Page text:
Next I had to decide on a skirt. I was contemplating different pleating and gathering versions, but in the end I realised that I wanted to keep the volume at the waist to a minimum. So the obvious choice was a half circle skirt. Funnily enough this was my first circle skirt ever. Luckily I found By Hand London’s Circle Skirt Calculator, which made it super easy. I finished the waistband with a white grosgrain ribbon which I stitched down by hand. The skirt is closed with an invisible zipper and hooks and eyes at the lapped waistband. Again I let the skirt hang for several days before levelling it. Originally I wanted to finish the hem with some gold bias binding to add a little sparkle. Half way through attaching it though I realised that the bias binding was too stiff and removed it again. To preserve as much length as possible I just serged the hem and folded it up once to attach it with invisible hand stitches.

Once I had the base of the dress, I had to decide on the lace top. To figure out what would work best I played around with the skirt toile and some top ideas to figure out how the shapes would work together. In the end I went with a dart-less loose crop top with a boatneck and bracelet-length sleeves. The bodice is based on a top I had in my closet and after trying some different sleeves, I settled on the sleeves from Lotta Jansdotter’s Esme Top from her Everyday Style Book which I shortened to the right length. This lace has a lovely scalloped border which I used for the hem of the bodice and the sleeves. The seams are all french seams, for which I removed some of the appliques to make sure the french seams wouldn’t be too bulky. The trickiest part of the top was definitely the neckline. Originally I wanted to finish it with some bias tape cut from the sand-washed silk scraps but somehow it didn’t look right. So I decided to mimic the scalloped hem by sewing a dense zigzag stitch around the neckline. To stabilise the fabric I used tissue paper. It still turned out a little wonky but some hand sewing and some appliqued flowers fixed it.

I have to say I thoroughly enjoyed the process of sewing this dress. It helped that I was working with simple shapes and not too complicated techniques. In the end a lot of hand sewing went into this dress, but I really liked that (it gave me the perfect excuse to watch Project Runway). Overall I probably spent 5 days working on this dress (including the toiling) which in hindsight seems quite short for a wedding dress. Then again I didn’t sew a princess dress like some others do.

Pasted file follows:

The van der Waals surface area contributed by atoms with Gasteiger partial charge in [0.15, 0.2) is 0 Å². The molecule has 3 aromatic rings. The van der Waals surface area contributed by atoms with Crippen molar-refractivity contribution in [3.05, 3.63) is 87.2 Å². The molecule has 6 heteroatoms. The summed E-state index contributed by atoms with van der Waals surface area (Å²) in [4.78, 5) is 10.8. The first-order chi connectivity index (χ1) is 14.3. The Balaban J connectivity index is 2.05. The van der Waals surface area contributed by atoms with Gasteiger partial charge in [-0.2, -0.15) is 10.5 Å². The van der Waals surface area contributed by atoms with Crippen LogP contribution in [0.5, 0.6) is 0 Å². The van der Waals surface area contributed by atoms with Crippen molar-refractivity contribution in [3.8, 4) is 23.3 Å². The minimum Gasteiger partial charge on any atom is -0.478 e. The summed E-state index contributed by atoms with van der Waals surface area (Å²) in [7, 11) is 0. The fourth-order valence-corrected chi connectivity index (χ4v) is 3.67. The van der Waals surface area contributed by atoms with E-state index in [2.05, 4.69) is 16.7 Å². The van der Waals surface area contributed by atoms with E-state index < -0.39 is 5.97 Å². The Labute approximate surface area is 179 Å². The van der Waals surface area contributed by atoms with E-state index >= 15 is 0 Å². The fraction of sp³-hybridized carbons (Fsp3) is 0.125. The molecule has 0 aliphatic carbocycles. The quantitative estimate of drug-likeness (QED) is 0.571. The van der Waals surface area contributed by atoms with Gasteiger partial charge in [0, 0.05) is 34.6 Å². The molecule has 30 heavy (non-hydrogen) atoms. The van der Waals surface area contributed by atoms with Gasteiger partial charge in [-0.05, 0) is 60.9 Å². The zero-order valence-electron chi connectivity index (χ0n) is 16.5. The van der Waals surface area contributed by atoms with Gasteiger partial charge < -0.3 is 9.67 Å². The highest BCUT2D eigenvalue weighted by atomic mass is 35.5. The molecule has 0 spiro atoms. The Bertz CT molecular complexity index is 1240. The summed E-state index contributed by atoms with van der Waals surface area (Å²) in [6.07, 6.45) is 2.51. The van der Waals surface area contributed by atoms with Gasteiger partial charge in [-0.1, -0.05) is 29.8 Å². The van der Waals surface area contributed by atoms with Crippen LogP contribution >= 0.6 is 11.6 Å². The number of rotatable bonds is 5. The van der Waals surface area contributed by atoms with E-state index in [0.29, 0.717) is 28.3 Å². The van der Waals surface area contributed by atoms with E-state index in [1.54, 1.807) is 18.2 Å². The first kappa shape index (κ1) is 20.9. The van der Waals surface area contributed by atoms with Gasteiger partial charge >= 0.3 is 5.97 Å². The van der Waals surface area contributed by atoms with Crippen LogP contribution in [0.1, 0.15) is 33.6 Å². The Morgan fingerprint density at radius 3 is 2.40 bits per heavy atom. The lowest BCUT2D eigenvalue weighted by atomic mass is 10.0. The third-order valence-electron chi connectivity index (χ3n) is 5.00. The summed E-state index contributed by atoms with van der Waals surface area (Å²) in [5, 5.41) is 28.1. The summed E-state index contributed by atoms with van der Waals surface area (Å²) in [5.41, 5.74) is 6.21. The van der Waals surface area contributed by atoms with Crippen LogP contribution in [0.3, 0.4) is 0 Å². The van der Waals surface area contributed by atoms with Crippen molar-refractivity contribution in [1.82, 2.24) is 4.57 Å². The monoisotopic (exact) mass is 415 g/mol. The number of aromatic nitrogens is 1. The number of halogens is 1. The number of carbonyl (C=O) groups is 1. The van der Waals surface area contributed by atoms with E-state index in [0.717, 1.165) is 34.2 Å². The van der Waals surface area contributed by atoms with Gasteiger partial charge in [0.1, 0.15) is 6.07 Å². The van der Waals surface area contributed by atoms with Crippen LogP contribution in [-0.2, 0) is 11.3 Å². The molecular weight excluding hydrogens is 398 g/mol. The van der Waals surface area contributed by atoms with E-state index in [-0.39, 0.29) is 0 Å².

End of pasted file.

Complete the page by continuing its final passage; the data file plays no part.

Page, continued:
The final dress was perfect for the occasion. It was fancy enough to say wedding dress but simple and practical enough for our low-key celebration. The fabrics were a joy to wear and the skirt was perfectly swishy. I love how the silk skirt looks different in each picture depending on where the wind came from (and wind there is plenty in Cornwall).

Here some of the details:

  • Fabrics: Sand-washed Silk (UK Textiles), Dupion silk (Goldbrick Fabrics), Lace (Classic textiles); all Goldhawk road; estimated costs £130
  • Haberdashery: Silk thread, zipper, hook and eyes, grosgrain ribbon; all Minerva Crafts, estimated cost £15
  • Shoes: Clarks
  • Dried Flowers: English Flower Farmer –> highly recommend them, they have gorgeous flowers and perfect service
  • Engagement and wedding ring: Goodman Morris

In the end we decided to take our own wedding pictures. My pictures were all taken by my lovely husband (who had lots of practice thanks to this blog). The couple pictures were taken with a tripod and self timer. I love how they turned out, this gorgeous yellow colour was everywhere in Cornwall and turned out to be the perfect back-drop.

Oh, and we had our own fluffy white wedding cat who wanted to be in all the pictures. So here is a picture of a cat. You’re welcome!

Simple Silk Dress